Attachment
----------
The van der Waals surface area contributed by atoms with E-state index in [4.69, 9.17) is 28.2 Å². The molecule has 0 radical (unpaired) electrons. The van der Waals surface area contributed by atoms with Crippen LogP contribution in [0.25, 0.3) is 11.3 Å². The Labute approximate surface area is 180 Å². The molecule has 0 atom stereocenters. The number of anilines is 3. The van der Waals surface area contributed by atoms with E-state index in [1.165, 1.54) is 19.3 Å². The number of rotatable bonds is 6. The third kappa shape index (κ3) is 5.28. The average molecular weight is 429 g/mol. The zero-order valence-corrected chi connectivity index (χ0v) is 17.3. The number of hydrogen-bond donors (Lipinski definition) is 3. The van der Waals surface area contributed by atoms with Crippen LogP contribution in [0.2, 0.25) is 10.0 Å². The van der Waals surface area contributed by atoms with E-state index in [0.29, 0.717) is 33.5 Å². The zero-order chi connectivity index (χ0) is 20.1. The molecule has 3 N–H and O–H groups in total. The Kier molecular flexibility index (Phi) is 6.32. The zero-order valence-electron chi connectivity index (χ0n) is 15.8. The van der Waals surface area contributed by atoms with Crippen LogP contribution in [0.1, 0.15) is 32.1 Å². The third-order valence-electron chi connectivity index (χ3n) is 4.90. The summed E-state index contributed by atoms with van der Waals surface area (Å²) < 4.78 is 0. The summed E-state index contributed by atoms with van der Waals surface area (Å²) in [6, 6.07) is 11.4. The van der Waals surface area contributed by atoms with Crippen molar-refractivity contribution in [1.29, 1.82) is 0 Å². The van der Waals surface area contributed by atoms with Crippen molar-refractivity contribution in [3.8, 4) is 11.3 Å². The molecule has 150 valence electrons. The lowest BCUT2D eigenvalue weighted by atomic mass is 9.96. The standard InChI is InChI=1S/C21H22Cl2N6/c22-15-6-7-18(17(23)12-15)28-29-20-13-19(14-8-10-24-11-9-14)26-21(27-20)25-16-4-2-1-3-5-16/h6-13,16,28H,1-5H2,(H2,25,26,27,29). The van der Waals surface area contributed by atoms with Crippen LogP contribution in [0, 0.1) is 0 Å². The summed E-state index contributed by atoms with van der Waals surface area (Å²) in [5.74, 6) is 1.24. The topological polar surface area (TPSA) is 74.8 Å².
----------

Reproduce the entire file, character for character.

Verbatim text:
The van der Waals surface area contributed by atoms with E-state index in [4.69, 9.17) is 28.2 Å². The molecule has 0 radical (unpaired) electrons. The van der Waals surface area contributed by atoms with Crippen LogP contribution in [0.25, 0.3) is 11.3 Å². The Labute approximate surface area is 180 Å². The molecule has 0 atom stereocenters. The number of anilines is 3. The van der Waals surface area contributed by atoms with E-state index in [1.165, 1.54) is 19.3 Å². The number of rotatable bonds is 6. The third kappa shape index (κ3) is 5.28. The average molecular weight is 429 g/mol. The zero-order valence-corrected chi connectivity index (χ0v) is 17.3. The number of hydrogen-bond donors (Lipinski definition) is 3. The van der Waals surface area contributed by atoms with Crippen LogP contribution in [0.2, 0.25) is 10.0 Å². The van der Waals surface area contributed by atoms with E-state index in [0.29, 0.717) is 33.5 Å². The zero-order chi connectivity index (χ0) is 20.1. The molecule has 3 N–H and O–H groups in total. The Kier molecular flexibility index (Phi) is 6.32. The zero-order valence-electron chi connectivity index (χ0n) is 15.8. The van der Waals surface area contributed by atoms with Crippen LogP contribution in [0.1, 0.15) is 32.1 Å². The third-order valence-electron chi connectivity index (χ3n) is 4.90. The summed E-state index contributed by atoms with van der Waals surface area (Å²) < 4.78 is 0. The summed E-state index contributed by atoms with van der Waals surface area (Å²) in [6, 6.07) is 11.4. The van der Waals surface area contributed by atoms with Crippen molar-refractivity contribution in [1.29, 1.82) is 0 Å². The van der Waals surface area contributed by atoms with Crippen molar-refractivity contribution in [3.8, 4) is 11.3 Å². The molecule has 150 valence electrons. The lowest BCUT2D eigenvalue weighted by atomic mass is 9.96. The standard InChI is InChI=1S/C21H22Cl2N6/c22-15-6-7-18(17(23)12-15)28-29-20-13-19(14-8-10-24-11-9-14)26-21(27-20)25-16-4-2-1-3-5-16/h6-13,16,28H,1-5H2,(H2,25,26,27,29). The van der Waals surface area contributed by atoms with Crippen LogP contribution in [0, 0.1) is 0 Å². The summed E-state index contributed by atoms with van der Waals surface area (Å²) in [5.74, 6) is 1.24. The topological polar surface area (TPSA) is 74.8 Å².